Is a Dentist a Physician?
The Difference Between a Dentist and a Physician
When a person says that they have a doctor’s appointment, they usually mean with an M.D. (medical doctor). But dentists are also doctors. A dentist is a doctor specializing in the field of oral health, diagnosing and treating diseases that affect the gums and teeth. They perform visual exams, diagnostic tests, and utilize x-rays as part of their practice, just like a physician does. In fact, a certain type of dentist, called an oral surgeon, performs surgery but their scope of expertise is limited to the mouth.
A physician, on the other hand, is trained how to study and treat the human body’s overall wellness and health. A general practitioner will know how the body works, how to treat it, and how one illness or injury can lead to another. That said, most physicians study to become experts on one specific part of the body, such as a chiropractor or ear, nose and throat doctor. In that way, a dentist is simply a doctor with a medical specialty of the mount. Dentists are trained to assess nerves and muscles in the head and neck, the jaw, the tongue, and the salivary glands. They can detect oral abnormalities that can be symptomatic of other diseases and illnesses and provide solutions. So what do you think, is a dentist a physician?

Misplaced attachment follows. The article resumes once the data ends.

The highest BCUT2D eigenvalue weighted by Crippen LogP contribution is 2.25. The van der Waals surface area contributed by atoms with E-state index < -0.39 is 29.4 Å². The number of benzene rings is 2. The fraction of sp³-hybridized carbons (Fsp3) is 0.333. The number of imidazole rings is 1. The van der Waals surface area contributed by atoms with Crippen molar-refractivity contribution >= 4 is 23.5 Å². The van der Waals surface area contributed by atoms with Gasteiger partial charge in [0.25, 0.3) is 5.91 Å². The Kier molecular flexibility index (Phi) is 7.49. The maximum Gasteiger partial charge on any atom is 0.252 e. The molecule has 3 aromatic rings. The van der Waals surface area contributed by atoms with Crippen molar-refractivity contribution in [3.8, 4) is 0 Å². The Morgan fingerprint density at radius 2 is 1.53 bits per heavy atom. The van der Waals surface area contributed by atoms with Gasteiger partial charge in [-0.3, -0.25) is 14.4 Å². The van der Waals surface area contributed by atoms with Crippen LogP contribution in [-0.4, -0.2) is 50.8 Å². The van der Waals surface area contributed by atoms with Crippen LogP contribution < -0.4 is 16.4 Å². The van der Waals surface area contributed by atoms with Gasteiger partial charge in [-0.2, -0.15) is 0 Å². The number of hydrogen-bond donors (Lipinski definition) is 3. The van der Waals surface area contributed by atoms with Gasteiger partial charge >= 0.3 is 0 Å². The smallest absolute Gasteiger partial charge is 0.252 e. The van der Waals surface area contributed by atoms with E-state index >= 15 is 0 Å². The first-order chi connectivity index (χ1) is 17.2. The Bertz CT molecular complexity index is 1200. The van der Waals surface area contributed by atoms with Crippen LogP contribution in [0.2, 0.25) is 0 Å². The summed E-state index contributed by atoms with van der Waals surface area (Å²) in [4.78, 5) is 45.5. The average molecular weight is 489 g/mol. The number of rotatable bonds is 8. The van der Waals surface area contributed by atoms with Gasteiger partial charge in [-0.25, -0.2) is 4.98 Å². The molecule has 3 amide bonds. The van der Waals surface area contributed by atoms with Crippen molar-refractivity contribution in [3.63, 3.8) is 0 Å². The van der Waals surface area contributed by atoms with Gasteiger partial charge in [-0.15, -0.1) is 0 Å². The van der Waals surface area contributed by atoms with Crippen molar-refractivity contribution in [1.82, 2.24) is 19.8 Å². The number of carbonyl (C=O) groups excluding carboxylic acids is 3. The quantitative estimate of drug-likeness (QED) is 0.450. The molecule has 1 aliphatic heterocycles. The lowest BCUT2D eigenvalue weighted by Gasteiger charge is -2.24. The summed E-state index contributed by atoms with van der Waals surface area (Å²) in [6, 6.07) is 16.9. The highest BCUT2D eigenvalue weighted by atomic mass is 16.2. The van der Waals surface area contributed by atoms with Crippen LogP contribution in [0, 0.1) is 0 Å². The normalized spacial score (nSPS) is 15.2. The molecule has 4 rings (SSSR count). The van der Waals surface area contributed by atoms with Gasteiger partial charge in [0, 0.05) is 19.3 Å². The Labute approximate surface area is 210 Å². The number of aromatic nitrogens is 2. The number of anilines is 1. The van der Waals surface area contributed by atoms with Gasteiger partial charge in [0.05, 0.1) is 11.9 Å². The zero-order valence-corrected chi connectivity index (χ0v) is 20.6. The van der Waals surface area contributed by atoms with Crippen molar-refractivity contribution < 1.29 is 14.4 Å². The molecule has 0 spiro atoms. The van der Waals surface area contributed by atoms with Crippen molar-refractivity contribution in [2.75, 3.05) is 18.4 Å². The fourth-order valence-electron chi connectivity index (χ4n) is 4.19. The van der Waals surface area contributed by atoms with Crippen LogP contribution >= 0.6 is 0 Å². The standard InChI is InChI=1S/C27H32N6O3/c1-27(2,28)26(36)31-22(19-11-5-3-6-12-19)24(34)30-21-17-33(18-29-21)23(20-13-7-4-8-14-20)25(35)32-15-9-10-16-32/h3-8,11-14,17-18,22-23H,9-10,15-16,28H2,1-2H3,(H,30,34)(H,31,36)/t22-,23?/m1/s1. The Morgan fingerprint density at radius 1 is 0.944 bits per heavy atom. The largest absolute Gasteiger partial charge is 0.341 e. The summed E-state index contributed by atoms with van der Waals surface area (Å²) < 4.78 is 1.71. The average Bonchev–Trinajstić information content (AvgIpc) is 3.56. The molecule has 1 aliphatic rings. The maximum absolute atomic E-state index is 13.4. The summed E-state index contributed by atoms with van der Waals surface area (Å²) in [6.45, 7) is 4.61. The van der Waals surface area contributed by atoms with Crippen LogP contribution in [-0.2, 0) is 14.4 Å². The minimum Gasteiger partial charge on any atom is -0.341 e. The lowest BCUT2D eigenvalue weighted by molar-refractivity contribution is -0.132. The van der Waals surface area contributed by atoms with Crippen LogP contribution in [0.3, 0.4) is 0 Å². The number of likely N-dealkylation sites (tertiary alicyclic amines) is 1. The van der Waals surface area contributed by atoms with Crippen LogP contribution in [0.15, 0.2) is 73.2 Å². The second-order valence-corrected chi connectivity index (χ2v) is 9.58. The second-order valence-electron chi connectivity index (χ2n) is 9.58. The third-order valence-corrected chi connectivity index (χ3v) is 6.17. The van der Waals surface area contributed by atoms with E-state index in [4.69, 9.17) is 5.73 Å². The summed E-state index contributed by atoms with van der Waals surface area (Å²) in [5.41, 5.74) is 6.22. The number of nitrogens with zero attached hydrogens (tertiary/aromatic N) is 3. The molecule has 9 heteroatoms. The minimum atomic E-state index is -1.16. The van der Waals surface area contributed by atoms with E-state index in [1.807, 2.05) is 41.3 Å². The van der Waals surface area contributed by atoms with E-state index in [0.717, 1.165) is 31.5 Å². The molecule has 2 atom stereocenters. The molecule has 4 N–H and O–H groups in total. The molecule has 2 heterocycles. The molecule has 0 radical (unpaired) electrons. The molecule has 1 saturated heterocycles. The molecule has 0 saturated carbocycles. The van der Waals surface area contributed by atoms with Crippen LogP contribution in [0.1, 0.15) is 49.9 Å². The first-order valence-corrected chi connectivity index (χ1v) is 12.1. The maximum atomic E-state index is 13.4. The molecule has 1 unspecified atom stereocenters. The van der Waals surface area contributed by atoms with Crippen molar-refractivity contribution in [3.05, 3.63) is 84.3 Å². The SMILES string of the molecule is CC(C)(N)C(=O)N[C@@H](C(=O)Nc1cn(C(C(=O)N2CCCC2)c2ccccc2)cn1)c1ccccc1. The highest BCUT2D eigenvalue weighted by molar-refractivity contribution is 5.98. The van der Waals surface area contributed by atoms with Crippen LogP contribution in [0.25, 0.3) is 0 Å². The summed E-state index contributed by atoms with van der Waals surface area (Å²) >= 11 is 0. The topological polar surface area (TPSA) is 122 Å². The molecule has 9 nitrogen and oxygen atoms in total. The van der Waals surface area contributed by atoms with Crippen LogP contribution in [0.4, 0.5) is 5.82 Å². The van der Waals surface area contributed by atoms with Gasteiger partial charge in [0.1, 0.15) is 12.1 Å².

Is There a Difference in Training?
The curriculum and structure of medical school and dental school are similar. Both schools require a four-year rigorous study program beyond a bachelor’s degree. Medical school students and dentistry students are both required to take life sciences and pharmacology courses in the first two years of school. They both take ethics, law, and clinical practice classes. And, during the second half of both medical and dental school, students work and study directly with patients under the supervision of a doctor in their field. Upon graduating dental school, a dentist will receive either a DDS (Doctor of Dental Surgery) or a DMD (Doctor of Medical Dentists). While some dental schools award DDS degrees, and others give out DMD degrees, there’s no difference in study or in the licensing requirements that allow them to practice. Once they receive their degree, dentists must pass a licensing exam for the state where they will practice dentistry.
Upon graduating medical school, a physician will be given a MD or DO degree, or a specialized degree. Many physicians continue on to do a residency program, sometimes required and sometimes not. After that, the resident may choose to go on and do a fellowship. So as you can see, physicians do generally have more training than a dentist, but it is because if they want to specialize in something, they first have to know everything about the human body in general, and then their area of expertise. Dentists only need to study their area of expertise.
Is a Dentist a Physician?
That said, dentists have the option to pursue specialties as well. It’s not only physicians that continue with their education to graduate with special accolades. Here are a few examples of dentistry specialties:
- Pedodontics. This dentist specializes in children’s teeth
- Periodontics. A dentistry branch focused on gum disease and oral implants
- Endodontics. Ever had a root canal? That was an endodontist dentist